and tell you it’s the title of a story? It’s still not much help, is it?
But if I show you the text with an illustration, I’m sure you’ll read it with no trouble:
Now that you’ve seen the illustration, your prior knowledge is activated. I’ve told you it’s a story and the illustration tells you what story it is. You read the title (and the name) easily: Goldilocks and the Three Bears. Well done. You used the picture with what you already knew about stories and words to work it out.
Did you find that you wanted to compare the sequence of symbols with the expected sequence of letters in the words to confirm your prediction? Well done, that is another strategy that young readers use to compare and confirm words on different pages.
When we read the story, you will use your memory for this particular story combined with your knowledge of story language, words and grammar to unlock the text. Notice that, while the symbols will have some importance, your prior knowledge will take precedence. You may find yourself checking some of the symbols to confirm your predictions are correct (as beginning readers often do).
Like you, most beginner readers would be able to retell at least some of the story details. Inviting them to do so prior to reading assists the reading process by establishing expectations of what the text will offer.
When we turn to the first page and I ask you to think about how stories begin, I’m certain you’ll read the text quite easily and confidently.
How did you go? Did knowing that many stories begin: “Once upon a time . . . “ help you to work out the sentence? Well done. In doing so, you have demonstrated how much you already know about reading:
- print can be turned into speech
- a message is recorded
- the picture is a rough guide to the message
- some language units are more likely to occur
- there is a particular message, of particular words, in a particular order
- memory, or what the ear remembers, helps
- we read print in a particular direction
Remember, this knowledge is also required by young children as they begin to learn to read. Never underestimate the complexity of the task we are asking of them or take for granted how easily many seem to master it. They had to do a lot of learning to get to this point.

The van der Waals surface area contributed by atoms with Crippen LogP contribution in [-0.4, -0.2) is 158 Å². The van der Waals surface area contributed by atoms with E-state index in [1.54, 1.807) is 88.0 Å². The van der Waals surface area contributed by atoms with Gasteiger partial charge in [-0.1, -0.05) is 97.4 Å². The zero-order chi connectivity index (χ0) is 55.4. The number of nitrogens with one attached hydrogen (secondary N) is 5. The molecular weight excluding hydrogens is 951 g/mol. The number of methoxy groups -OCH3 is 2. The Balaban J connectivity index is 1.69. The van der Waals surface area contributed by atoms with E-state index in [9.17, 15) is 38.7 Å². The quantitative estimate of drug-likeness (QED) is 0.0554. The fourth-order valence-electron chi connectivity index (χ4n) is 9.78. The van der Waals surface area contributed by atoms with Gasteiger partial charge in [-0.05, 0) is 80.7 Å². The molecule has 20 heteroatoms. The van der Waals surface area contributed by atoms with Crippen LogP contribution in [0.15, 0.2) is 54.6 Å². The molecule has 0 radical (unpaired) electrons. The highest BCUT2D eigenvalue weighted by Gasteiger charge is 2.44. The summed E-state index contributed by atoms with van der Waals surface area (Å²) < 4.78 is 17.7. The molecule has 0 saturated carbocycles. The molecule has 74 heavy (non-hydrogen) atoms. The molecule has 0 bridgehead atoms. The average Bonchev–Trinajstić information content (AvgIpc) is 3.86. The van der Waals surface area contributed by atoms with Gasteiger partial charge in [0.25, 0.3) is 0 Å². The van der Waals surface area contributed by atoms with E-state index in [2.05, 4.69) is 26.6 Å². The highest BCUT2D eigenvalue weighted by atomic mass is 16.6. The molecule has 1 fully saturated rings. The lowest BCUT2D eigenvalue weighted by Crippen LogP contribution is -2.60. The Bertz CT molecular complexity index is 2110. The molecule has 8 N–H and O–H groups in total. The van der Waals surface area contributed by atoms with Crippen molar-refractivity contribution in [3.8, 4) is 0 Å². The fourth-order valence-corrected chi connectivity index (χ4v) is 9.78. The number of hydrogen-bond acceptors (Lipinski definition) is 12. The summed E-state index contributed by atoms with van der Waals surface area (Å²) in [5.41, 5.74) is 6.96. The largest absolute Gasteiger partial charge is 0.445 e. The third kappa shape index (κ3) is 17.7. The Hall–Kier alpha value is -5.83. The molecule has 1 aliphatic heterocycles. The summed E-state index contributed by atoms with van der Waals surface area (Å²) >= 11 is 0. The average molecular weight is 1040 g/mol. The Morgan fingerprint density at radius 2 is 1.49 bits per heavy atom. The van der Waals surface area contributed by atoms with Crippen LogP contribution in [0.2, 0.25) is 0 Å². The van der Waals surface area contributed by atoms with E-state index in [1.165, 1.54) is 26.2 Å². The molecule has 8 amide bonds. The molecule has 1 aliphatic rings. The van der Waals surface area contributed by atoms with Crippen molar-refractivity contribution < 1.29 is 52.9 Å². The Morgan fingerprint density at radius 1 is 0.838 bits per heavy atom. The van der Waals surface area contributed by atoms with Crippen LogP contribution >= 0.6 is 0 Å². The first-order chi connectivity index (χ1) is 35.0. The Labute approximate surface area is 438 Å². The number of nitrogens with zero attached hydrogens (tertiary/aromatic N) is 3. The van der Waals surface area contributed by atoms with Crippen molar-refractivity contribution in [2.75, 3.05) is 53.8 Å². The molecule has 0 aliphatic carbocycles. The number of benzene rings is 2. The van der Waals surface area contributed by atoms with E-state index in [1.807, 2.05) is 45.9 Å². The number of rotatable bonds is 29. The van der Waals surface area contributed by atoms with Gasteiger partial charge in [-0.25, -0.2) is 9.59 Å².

(Just in case you want confirmation, it does say, “Once upon a time there were three bears”.)
You won’t have any trouble with the next three pages
You may hesitate at the next page, but if I ask you where the three bears lived, you will probably read it with little difficulty.
Sometimes people are tempted to cover the illustrations when children are reading, thinking it’s not ‘real’ reading unless they are reading just the text without pictorial information. I hope this exercise has demonstrated to you the importance of engaging prior knowledge and using illustrations to assist beginner readers.
Note: If you would like to continue reading this version of Goldilocks and the Three Bears or to use it when talking with other teachers or parents about the reading process, it is now available to subscribers in Classroom Management – For Parents — How we read – an exercise for teachers and parents. A printable version can be accessed from within the resource.
Engaging prior knowledge
The importance of activating children’s prior knowledge before any reading session is undeniable. You can assist them tune into what they will be reading by discussing:
- what they already know of the topic and text type
- the cover illustrations, searching for clues to what might happen in the story, or what information might be contained in the text
- what the book might be about — what they think might happen or what they expect to find out
- topic words and words that may be unfamiliar to the children
- illustrations on each page of the book so children have an idea of what it’s about.
In future posts, I will share teaching strategies that ensure children learn an effective reading strategy that employs all cuing systems: meaning (semantics), grammar (syntax) and grapho-phonics (letter-sound relationship) to help them unlock the meaning in a text.
readilearn: teaching resources for the first three years of school
Resources beyond worksheets – lessons for teachers made by teachers.
Let readilearn lighten your workload.
I appreciate your feedback and comments. Please share your thoughts below.